Should my role in a future Worldcon consist of running Programming Operations (or at least being senior in that department), I'll do my darnedest to make sure that stop signs are deployed to as many panels as possible. Alas, that my require press-ganging my family if other volunteers are short.
The standard suggestion on this -- rarely followed, but it's a good one -- is to make sure that there is a clock prominently visible to the head table in every room, either by mounting on the back wall or by putting a small clock on the head table itself. I've been at a few conventions that did this. Personally, I take off my watch and set it in front of me when I'm moderating a panel, which makes it less obvious that I'm clock-watching and trying to pace the panel.
I can see a mix of 1, 1.5, and 2-hour (minus break times) panels/slots, but I can't see the point of the shorter slots. It seems to me that if an idea isn't worth a full hour, it probably shouldn't be done on its own, at even a DucKon-sized convention, much less a ginormous beast like Worldcon. It *might* work at a very small/intimate convention, where the potential audience and venue are both small, so you can move people in and out quickly, but I'd be leery. Do you have some particular type of panel in mind for short slots.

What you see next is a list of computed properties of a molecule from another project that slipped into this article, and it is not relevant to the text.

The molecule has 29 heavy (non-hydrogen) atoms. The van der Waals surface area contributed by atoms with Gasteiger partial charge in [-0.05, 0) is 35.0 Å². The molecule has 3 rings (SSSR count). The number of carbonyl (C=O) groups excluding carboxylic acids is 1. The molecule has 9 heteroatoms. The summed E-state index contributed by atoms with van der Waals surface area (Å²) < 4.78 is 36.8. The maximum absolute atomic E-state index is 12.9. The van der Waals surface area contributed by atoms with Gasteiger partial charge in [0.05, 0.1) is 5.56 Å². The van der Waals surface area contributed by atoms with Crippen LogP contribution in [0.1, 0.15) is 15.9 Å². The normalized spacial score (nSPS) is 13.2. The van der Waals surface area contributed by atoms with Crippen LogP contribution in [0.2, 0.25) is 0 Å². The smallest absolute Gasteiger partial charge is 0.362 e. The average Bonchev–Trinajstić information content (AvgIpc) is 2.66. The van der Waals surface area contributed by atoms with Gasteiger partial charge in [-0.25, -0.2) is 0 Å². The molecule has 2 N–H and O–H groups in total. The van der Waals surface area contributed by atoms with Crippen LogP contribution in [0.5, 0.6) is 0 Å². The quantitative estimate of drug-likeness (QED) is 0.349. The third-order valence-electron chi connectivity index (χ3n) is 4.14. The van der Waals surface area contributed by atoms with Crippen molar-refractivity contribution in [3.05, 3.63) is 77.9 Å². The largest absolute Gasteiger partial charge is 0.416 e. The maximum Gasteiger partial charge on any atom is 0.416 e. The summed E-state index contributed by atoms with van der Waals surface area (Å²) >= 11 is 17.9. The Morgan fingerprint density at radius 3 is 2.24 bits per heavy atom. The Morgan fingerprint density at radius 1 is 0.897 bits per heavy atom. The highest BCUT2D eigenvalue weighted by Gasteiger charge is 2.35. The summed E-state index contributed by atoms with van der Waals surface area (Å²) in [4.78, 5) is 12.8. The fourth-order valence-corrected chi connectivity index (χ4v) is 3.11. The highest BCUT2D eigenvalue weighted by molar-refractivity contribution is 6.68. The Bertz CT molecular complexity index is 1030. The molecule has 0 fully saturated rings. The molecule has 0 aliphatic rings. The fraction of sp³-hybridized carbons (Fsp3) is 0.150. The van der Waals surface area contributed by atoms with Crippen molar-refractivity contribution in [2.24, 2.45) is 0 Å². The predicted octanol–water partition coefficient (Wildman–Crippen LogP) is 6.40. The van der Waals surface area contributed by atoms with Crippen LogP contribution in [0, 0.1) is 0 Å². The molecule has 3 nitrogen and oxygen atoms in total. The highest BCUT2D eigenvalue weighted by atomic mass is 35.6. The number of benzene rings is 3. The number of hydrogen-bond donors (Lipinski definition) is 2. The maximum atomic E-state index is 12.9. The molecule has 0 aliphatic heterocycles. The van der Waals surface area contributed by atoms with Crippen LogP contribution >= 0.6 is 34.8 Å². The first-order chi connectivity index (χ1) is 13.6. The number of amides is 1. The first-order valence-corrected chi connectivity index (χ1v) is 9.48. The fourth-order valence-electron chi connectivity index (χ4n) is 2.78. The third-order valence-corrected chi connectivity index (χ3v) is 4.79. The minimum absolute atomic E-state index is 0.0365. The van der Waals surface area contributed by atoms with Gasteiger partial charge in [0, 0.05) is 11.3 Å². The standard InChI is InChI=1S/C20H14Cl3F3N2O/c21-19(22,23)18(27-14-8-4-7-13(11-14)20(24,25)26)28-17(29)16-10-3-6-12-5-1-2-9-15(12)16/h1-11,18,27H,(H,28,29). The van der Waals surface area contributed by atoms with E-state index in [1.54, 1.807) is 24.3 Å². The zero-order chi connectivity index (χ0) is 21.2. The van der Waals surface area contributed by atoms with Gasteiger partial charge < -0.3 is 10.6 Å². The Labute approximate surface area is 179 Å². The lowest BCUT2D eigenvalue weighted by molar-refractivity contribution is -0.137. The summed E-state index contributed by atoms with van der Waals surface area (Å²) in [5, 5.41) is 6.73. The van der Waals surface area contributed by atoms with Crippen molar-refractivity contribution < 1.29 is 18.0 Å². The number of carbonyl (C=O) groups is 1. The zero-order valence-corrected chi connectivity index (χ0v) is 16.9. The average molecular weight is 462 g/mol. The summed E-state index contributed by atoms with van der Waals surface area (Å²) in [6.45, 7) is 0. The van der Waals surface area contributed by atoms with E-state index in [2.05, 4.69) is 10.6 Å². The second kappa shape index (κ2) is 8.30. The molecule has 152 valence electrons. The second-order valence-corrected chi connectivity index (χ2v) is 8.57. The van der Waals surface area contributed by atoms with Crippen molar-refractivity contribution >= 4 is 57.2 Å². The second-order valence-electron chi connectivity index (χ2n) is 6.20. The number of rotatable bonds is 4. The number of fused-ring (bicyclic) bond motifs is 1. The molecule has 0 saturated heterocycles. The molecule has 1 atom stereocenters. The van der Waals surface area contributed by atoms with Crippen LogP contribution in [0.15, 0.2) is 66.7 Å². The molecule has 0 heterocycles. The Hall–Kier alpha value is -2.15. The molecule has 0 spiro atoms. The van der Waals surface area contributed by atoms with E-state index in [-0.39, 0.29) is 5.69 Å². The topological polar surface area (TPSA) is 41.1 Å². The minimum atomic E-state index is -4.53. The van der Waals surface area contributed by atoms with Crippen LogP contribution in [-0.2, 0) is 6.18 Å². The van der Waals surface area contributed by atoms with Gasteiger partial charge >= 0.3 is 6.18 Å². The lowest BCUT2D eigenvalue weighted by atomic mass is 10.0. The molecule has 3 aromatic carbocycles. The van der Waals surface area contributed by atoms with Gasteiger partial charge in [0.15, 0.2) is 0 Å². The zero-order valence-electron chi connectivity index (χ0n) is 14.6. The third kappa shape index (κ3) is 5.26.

As a Publications person, the idea gives me the heebie-jeebies from another point of view. Think of the grid, man; think of the grid! Are you going to have a mix of long and short panels in most rooms? That means every bloody slot on the grid needs to be sized so you can present at least the title in a half-hour-sized box. I don't wanna draw that one out! It's a recipe for madness. Even aside from the grid, I can see this making the job of room allocation crazy.